The data lover continued to do his father’s income taxes while he himself rose through the ranks of the working world. In college, he pursued accounting at the University of Illinois at Urbana-Champaign. Internships led to jobs in finance and accounting and an M.B.A. from DePaul University.
Pedro’s father passed away in 2008, but his lessons continue to teach.
“It’s always on my mind. How do I take those lessons learned and experiences and ensure that they shape me, both as a father and as a husband? I think it makes me a much stronger superintendent, too,” said Pedro, whose two children attend district schools, making him both a consumer and leader of creating options for families.
“Unfortunately, [my father] is somebody who I think about in both very fond memories but also very sad memories — because he never was able to reach his potential, and that affected him in his life as an adult,” Pedro said. “Learning that really shaped the way I look at things and the way I even think about children and the opportunities they have, because I feel blessed by the way so many different adults have helped me and mentored me in my life. My father never had that, and I always wonder: What if he would have had access to mentors and opportunities that I had? What would have happened in his life?”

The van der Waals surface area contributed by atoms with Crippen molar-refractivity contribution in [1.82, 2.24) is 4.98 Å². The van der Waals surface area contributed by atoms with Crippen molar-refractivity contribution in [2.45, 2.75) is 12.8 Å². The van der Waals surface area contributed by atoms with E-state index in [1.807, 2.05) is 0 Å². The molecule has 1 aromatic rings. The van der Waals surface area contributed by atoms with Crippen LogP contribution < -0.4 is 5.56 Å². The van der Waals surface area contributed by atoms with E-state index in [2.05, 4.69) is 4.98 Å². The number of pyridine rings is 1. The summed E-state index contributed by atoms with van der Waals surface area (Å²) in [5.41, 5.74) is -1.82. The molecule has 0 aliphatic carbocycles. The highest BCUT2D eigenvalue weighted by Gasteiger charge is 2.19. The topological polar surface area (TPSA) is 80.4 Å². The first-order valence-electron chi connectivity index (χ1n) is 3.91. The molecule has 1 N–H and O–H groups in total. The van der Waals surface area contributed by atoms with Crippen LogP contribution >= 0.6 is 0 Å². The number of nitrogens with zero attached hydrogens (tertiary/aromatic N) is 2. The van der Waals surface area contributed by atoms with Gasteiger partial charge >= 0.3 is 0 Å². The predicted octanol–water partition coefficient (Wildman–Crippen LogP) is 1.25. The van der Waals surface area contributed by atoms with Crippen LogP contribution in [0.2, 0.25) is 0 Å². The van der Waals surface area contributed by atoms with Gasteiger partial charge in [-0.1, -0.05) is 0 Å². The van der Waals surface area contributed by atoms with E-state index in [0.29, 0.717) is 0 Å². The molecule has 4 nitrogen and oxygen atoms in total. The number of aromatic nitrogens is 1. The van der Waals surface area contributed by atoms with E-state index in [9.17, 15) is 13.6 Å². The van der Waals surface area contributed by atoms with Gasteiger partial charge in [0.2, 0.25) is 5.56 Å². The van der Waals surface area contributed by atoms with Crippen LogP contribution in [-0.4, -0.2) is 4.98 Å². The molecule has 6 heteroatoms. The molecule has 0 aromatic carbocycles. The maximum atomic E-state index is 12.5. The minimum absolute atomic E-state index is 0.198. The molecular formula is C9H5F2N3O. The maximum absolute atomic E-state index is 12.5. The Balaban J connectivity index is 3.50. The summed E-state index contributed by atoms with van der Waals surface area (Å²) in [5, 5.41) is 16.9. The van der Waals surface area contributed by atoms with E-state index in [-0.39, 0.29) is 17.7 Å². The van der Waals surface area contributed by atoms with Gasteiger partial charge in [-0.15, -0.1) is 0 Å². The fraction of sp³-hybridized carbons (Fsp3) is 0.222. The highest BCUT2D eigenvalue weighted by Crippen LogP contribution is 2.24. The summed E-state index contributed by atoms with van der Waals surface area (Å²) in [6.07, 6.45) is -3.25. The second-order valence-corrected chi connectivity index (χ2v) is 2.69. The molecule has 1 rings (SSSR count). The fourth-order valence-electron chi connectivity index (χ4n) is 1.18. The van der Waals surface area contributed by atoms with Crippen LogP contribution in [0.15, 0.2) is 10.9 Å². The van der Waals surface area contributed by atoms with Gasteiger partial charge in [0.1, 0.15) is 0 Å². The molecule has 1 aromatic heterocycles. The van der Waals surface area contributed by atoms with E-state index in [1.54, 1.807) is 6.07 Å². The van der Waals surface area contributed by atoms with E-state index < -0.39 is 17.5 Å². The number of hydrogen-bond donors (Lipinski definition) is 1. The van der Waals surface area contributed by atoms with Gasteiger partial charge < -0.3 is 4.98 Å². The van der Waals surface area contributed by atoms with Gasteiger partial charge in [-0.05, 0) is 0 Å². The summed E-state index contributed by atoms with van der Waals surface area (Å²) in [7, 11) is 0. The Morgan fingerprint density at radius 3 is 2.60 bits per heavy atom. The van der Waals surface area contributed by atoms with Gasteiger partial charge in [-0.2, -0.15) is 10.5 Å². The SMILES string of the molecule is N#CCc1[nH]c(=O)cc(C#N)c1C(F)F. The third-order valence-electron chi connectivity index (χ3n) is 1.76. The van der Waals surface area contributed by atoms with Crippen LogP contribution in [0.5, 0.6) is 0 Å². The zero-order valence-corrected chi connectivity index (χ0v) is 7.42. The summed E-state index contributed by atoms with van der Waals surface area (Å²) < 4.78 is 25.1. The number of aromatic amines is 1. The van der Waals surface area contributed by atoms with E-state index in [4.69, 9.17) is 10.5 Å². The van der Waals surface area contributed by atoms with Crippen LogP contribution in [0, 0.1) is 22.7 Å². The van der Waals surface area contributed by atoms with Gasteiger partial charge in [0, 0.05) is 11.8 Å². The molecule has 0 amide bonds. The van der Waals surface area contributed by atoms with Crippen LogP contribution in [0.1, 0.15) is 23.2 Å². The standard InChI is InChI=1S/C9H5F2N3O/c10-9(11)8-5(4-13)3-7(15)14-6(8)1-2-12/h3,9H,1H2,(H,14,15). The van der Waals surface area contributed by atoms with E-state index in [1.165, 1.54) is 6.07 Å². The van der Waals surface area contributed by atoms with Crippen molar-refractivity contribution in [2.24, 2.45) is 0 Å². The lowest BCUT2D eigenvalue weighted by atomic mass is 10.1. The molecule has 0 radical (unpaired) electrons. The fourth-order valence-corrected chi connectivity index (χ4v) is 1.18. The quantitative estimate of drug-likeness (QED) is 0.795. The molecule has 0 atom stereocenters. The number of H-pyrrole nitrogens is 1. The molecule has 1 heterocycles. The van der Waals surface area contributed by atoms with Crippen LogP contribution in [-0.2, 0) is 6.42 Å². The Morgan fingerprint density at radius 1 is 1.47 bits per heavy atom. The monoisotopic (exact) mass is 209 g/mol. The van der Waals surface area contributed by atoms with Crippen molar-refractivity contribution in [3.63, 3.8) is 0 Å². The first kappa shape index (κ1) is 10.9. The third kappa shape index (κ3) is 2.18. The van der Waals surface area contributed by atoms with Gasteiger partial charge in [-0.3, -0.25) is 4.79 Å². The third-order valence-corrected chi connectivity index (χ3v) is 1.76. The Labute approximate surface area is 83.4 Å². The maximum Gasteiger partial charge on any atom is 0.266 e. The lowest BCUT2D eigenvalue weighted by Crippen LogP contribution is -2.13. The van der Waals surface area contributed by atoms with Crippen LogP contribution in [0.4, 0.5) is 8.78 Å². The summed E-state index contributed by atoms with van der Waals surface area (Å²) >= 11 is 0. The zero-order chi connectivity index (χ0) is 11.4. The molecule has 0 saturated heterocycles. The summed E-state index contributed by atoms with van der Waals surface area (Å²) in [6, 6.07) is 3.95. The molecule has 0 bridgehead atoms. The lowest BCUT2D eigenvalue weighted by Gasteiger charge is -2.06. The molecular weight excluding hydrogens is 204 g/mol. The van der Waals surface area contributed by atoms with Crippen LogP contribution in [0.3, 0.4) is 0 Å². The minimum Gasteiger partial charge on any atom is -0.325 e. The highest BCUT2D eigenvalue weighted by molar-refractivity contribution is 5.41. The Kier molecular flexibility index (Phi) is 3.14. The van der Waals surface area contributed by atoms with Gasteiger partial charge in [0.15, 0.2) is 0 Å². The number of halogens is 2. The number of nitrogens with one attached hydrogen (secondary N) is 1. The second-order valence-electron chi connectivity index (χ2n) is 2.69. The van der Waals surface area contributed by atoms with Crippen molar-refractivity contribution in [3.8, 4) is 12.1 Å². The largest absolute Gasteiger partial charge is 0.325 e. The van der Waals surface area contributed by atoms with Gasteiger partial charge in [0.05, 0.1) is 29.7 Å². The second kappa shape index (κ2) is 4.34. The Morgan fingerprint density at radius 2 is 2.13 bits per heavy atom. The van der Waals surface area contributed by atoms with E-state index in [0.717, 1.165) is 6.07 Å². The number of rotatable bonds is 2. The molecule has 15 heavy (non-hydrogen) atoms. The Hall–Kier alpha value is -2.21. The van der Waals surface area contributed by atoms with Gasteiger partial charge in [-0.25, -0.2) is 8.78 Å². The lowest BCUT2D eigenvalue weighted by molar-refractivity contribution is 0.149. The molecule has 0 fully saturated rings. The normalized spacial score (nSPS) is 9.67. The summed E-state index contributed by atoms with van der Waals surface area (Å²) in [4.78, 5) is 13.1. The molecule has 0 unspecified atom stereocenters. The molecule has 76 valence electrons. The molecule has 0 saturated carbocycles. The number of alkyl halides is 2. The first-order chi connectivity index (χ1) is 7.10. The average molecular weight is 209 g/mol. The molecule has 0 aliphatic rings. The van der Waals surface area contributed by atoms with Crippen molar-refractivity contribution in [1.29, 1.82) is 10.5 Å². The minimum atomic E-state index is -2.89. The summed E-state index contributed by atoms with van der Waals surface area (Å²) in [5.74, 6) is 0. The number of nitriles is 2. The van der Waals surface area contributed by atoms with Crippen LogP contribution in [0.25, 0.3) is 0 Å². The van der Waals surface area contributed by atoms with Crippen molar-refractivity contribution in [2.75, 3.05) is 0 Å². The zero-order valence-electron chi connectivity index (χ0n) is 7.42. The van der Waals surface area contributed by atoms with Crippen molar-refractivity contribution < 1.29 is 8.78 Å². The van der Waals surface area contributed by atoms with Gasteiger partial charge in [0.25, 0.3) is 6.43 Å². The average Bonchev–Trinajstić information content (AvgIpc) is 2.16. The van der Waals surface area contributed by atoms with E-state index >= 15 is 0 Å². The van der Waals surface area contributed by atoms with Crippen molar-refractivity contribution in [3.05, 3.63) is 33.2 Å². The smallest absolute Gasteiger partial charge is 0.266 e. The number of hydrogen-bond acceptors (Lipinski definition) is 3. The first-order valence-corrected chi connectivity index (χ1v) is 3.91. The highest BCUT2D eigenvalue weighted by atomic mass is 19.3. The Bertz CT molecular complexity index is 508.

He may not have a career history as a teacher or principal, but Pedro knows deeply the life of the students he leads, because he led that life himself.
“When I hear criticisms of our parents — that they don’t care about education, that they have low expectations of the children — I push back a little bit. You can’t fault them for knowledge they don’t have,” Pedro said. “We have the responsibility to ensure both parents and students have the knowledge to know what a tier-one university is, to know that some universities have graduation rates of 90 percent for children just like them and some have graduation rates of less than 10 percent. Even some educated parents don’t know that. For my parents, they know even less, and it’s not their fault.”